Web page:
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Blue Ridge Parkway Most Visited National Park in 2023

The National Park Service (NPS) recently published its 2023 visitation numbers, revealing an increase of over 13 million visitors from 2022. Within the 400 national parks that counted visitors last year, 325.5 million total recreation visits were recorded, and at the top of the list was the Blue Ridge Parkway with 16.7 million unique visits.

“The Parkway’s location, design, and proximity to so many gateway communities provide a wide array of rich natural, cultural, recreational, and historical experiences for park visitors,” Blue Ridge Parkway Superintendent Tracy Swartout stated in a press release. “Appealing to so many visitors of so many different interests and abilities is a hallmark of the Parkway experience across the decades.”

Established in June of 1936, the 469-mile Blue Ridge Parkway travels through the five major mountain ranges as its links Shenandoah and Great Smoky Mountains National Parks. Parkway visitors were first tallied in 1941, when 895,874 people explored the scenic roadway. The numbers from 2023 mark the Blue Ridge Parkway’s second year as the country’s top-visited national park, with an increase of one million visitors from 2022. 

“The Blue Ridge Parkway, unlike most national park areas, is a planned landscape—planned down to the smallest detail in ways that most visitors do not notice at first glance,” NPS states on its website. “Landscape architects and engineers dovetailed their skills and creative genius for the benefit of the millions who have enjoyed this drive for more than eight decades.”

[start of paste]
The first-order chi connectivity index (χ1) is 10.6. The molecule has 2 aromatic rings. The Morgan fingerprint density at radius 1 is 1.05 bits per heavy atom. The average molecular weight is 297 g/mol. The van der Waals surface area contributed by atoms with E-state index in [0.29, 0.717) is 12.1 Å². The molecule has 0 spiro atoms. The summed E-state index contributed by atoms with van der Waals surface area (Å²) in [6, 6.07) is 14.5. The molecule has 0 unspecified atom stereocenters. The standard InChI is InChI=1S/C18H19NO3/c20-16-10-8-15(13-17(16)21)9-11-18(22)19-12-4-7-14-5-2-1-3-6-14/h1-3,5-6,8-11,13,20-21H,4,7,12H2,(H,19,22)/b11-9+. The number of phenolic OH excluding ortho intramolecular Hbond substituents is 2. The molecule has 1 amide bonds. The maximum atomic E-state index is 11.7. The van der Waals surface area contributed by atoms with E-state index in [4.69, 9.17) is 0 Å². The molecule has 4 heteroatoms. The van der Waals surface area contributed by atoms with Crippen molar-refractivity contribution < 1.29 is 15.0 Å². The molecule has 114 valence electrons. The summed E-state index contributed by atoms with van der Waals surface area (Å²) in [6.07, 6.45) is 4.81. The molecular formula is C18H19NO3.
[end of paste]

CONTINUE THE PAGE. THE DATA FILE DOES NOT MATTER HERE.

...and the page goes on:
According to the NPS, visitation at many parks has been affected by natural disasters and increasingly severe weather, even though numbers are increasing overall. The 2023 data also revealed an increase in off-season visitation along with record-high visitation numbers for 20 lesser-known parks, including New River Gorge National Park & Preserve in West Virginia and Congaree National Park in South Carolina. 

“Parks are attracting more visitors each year to learn about our shared history,” National Park Service Director Chuck Sams stated in a press release. “Our national parks tell our shared American story.”

Cover photo: Blue Ridge Parkway in North Carolina courtesy of Getty Images

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